- The Washington Times - Wednesday, February 23, 2005

The city is evolving into one of those stereotypical towns of the South, with the requisite speed trap and the pot-bellied pseudo-sheriff parked in a cruiser ready to pull over an unsuspecting motorist.

The city, in tandem with the Metropolitan Police Department, has been playing this cat-and-mouse game with stunning efficiency on MacArthur Boulevard NW. The only person missing from the absurdity is Sheriff Buford T. Justice, as played by the late Jackie Gleason in the “Smokey and Bandit” flicks.

Of course, the city insists that it is saving lives along this four-lane strip of treacherous asphalt, as favored in the past by NASCAR types who sometimes zoomed at speeds exceeding 30 mph. Now the posted limit is 25 mph, and the officer impersonating Sheriff Buford T. Justice is looking to relinquish his lonely post to a speed camera that requires no downtime, sick leave or overtime pay.

The mayor and the D.C. Council see this one-time death alley as yet another example of responsible leadership. Motorists were dying in droves, perhaps as many as hundreds a year, until the city’s lawmakers decided to reclaim the dangerous thoroughfare.

Theirs is such a success story that they should hold a photo opportunity there one day and salute the hard-working officer parked near the Conduit Road School and the neighborhood’s improved quality of life.

Residents of the Palisades community no longer are afraid to walk along the sidewalks or stand on the grassy island that splits the four lanes. Children are now able to play hopscotch on the road, but not dodge ball, because dodge ball harms the self-esteem of the class fat kid. Vendors no longer peddle T-shirts, emblazoned with “I survived MacArthur Boulevard.” L. Peter Farkas, a lawyer who lives in the neighborhood, embraces the changes after several near-death experiences.

As he says, “It is my sense that billions and billions of lives are being saved, especially among the neighborhood residents who know where the officers are and slow down just in time to avoid the trap and then speed up after they have passed the zone of death.”

Filling the city’s piggy bank is hardly the motivation behind the life-saving measures that have been implemented along what was previously known as the home of the MacArthur 500. The mayor and the D.C. Council members are dead serious about their good deeds, and dead is the operative word.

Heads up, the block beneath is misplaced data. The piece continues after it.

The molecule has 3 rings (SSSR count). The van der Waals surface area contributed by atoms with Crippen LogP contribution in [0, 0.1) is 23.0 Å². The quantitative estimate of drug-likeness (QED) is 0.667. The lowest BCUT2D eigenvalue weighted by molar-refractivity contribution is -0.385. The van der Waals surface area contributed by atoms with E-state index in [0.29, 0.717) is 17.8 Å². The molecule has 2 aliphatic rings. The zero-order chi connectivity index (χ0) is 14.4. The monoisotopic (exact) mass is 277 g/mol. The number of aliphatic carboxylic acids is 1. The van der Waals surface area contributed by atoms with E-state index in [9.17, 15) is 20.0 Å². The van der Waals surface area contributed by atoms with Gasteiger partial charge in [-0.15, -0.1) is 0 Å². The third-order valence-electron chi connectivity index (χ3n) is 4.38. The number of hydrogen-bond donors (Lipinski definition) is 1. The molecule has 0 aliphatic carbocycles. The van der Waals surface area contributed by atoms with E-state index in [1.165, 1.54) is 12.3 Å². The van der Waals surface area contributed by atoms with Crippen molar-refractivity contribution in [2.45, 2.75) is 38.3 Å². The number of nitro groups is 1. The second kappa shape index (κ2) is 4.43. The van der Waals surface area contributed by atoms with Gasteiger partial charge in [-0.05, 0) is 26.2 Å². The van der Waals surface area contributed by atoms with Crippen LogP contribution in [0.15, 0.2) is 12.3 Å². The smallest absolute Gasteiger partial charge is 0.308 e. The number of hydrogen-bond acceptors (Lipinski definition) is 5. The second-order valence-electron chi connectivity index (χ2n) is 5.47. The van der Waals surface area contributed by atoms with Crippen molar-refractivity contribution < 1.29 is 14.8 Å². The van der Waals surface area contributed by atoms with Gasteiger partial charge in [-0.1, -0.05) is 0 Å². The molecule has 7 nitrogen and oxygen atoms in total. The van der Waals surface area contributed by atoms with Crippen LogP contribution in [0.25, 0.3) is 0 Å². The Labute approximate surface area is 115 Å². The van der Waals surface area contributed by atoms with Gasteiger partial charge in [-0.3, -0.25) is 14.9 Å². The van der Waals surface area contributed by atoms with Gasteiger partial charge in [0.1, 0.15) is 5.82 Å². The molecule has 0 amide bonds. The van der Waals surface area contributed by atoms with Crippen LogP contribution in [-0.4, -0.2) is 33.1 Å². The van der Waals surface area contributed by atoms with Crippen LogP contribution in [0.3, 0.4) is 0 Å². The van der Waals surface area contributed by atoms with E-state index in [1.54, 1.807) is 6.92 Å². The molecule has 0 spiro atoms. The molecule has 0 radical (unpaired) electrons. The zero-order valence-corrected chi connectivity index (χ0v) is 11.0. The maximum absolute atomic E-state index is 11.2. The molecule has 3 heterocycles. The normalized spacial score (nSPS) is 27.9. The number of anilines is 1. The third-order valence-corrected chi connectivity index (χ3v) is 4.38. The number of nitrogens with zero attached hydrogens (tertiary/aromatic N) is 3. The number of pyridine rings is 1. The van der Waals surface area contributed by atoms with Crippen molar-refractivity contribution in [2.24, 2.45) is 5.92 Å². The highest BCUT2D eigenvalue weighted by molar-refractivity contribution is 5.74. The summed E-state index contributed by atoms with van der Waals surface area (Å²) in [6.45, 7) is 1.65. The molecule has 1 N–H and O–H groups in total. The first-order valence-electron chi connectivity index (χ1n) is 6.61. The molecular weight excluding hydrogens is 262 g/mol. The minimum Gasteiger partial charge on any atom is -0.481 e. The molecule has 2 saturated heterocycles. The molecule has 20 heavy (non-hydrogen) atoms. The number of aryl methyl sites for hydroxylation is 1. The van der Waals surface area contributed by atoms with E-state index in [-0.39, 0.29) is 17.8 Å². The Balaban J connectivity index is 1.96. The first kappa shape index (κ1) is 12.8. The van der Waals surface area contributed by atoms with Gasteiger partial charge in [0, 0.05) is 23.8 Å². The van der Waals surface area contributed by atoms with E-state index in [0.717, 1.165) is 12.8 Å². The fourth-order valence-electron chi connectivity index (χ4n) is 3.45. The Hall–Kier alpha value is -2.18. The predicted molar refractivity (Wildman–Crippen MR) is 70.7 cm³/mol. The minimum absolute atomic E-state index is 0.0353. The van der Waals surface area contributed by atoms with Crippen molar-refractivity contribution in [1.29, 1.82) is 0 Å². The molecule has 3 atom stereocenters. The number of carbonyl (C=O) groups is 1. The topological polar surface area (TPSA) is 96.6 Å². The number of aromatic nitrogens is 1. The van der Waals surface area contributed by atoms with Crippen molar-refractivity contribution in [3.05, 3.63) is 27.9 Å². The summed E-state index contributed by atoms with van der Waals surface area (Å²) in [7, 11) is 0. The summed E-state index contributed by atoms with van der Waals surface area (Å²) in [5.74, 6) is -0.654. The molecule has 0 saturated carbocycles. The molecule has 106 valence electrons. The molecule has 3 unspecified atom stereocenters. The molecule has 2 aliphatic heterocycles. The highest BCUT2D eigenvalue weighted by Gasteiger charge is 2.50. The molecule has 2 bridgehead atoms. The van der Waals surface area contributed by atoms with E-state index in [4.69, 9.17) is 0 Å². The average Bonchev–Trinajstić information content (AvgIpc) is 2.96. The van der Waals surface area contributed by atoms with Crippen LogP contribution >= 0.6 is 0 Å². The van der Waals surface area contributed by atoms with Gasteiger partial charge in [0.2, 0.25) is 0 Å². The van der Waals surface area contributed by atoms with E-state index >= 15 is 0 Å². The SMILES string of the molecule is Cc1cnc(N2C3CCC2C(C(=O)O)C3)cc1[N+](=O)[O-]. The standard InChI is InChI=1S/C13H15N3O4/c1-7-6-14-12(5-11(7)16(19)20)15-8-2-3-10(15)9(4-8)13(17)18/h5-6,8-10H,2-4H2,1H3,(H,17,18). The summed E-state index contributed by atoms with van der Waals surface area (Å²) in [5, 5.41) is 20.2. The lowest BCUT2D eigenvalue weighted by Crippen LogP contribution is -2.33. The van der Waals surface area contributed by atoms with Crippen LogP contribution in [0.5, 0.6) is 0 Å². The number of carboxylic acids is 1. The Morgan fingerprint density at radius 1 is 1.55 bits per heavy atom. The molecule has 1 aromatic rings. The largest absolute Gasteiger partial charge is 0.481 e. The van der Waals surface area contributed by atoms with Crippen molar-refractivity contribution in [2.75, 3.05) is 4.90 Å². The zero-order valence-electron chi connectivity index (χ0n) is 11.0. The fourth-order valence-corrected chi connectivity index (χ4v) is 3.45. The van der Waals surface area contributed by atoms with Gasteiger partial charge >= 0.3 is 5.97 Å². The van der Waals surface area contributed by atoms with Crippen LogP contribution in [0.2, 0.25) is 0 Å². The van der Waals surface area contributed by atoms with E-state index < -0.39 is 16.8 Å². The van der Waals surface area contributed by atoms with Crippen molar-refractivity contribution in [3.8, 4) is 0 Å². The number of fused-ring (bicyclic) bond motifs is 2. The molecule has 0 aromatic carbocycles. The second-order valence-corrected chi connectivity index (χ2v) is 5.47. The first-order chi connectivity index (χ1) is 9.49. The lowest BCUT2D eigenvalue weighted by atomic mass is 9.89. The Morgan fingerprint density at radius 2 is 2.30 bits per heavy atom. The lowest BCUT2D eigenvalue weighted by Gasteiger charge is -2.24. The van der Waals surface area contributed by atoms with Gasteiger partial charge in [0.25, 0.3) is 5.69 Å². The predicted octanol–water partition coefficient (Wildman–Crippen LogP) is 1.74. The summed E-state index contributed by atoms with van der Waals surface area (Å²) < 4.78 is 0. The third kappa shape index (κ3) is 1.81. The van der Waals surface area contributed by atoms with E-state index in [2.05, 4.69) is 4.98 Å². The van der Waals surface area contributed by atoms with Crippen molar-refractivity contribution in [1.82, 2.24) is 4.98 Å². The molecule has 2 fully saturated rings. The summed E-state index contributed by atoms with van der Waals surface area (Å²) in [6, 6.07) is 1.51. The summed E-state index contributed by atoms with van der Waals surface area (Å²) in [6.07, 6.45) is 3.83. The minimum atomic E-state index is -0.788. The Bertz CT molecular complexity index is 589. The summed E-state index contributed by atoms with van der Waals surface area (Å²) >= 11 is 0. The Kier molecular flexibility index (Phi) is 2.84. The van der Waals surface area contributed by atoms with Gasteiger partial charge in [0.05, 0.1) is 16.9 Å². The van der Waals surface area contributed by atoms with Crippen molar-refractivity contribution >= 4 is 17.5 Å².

They have never met a speed camera or a parking ticket that they did not like. And let’s be clear on this: Parking tickets save lives, too. Do you know how many motorists die looking for a parking space in the city each year? The mayor and D.C. Council hope to cut down on parking-related deaths by encouraging other motorists not to overstay their time on the parking meter.

Coincidentally, because of the increasing deployment of speed cameras and the tireless parking-ticket brigade, the city is no longer a financially strapped locale. These are heady revenue times — and not to overlook the industrious contributions of property tax assessors. You see a tarpaper shack. They see a charming fixer-upper assessed at $1 million.

The city’s leaders obviously are working on the premise that if one speed camera is good, two speed cameras are better and one on every intersection in the city is the long-term ideal. It is hard to argue with success, both in revenue and lives saved.

Count Mr. Farkas among the euphoric.

Mr. Farkas says he has been run over 10 times while riding his bike to the Starbucks on MacArthur Boulevard. He says the perpetrator was always this 5-foot-2-inch woman trying to make a left turn onto Chain Bridge Road to avoid the trap.

“In fairness to everyone, it was tough for her to negotiate the 10-ton Lincoln Navigator with a cell phone in one hand, coffee in the other and the ADHD kids playing on the trampoline in the back on their way to the Lab School,” Mr. Farkas says, referring to Attention Deficit Hyperactivity Disorder.

Thanks to the city, those terrible days are in the past.

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